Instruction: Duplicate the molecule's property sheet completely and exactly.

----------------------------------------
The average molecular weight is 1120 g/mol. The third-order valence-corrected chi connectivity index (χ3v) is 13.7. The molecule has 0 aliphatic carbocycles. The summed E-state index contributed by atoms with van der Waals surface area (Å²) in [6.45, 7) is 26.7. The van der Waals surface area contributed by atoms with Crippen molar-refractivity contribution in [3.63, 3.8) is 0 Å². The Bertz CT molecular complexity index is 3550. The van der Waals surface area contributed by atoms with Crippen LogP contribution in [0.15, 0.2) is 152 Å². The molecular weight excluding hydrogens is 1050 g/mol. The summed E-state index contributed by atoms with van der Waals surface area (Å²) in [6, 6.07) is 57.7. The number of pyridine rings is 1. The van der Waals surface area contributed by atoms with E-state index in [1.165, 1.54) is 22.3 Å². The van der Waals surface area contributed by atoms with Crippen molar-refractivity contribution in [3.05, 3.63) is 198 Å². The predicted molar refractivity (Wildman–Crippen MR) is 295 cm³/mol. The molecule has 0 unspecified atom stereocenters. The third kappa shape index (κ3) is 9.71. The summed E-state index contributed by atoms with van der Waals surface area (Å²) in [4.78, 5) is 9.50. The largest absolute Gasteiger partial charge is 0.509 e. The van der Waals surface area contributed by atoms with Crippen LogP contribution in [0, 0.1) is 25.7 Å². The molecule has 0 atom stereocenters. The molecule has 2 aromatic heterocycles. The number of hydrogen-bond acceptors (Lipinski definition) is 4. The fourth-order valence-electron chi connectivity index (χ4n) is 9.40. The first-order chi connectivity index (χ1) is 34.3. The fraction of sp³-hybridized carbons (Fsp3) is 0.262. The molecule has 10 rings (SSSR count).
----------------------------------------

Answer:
The average molecular weight is 1120 g/mol. The third-order valence-corrected chi connectivity index (χ3v) is 13.7. The molecule has 0 aliphatic carbocycles. The summed E-state index contributed by atoms with van der Waals surface area (Å²) in [6.45, 7) is 26.7. The van der Waals surface area contributed by atoms with Crippen molar-refractivity contribution in [3.63, 3.8) is 0 Å². The Bertz CT molecular complexity index is 3550. The van der Waals surface area contributed by atoms with Crippen LogP contribution in [0.15, 0.2) is 152 Å². The molecular weight excluding hydrogens is 1050 g/mol. The summed E-state index contributed by atoms with van der Waals surface area (Å²) in [6, 6.07) is 57.7. The number of pyridine rings is 1. The van der Waals surface area contributed by atoms with E-state index in [1.165, 1.54) is 22.3 Å². The van der Waals surface area contributed by atoms with Crippen molar-refractivity contribution in [3.05, 3.63) is 198 Å². The predicted molar refractivity (Wildman–Crippen MR) is 295 cm³/mol. The molecule has 0 unspecified atom stereocenters. The third kappa shape index (κ3) is 9.71. The summed E-state index contributed by atoms with van der Waals surface area (Å²) in [4.78, 5) is 9.50. The largest absolute Gasteiger partial charge is 0.509 e. The van der Waals surface area contributed by atoms with Crippen LogP contribution in [0, 0.1) is 25.7 Å². The molecule has 0 atom stereocenters. The molecule has 2 aromatic heterocycles. The number of hydrogen-bond acceptors (Lipinski definition) is 4. The fourth-order valence-electron chi connectivity index (χ4n) is 9.40. The first-order chi connectivity index (χ1) is 34.3. The fraction of sp³-hybridized carbons (Fsp3) is 0.262. The molecule has 10 rings (SSSR count).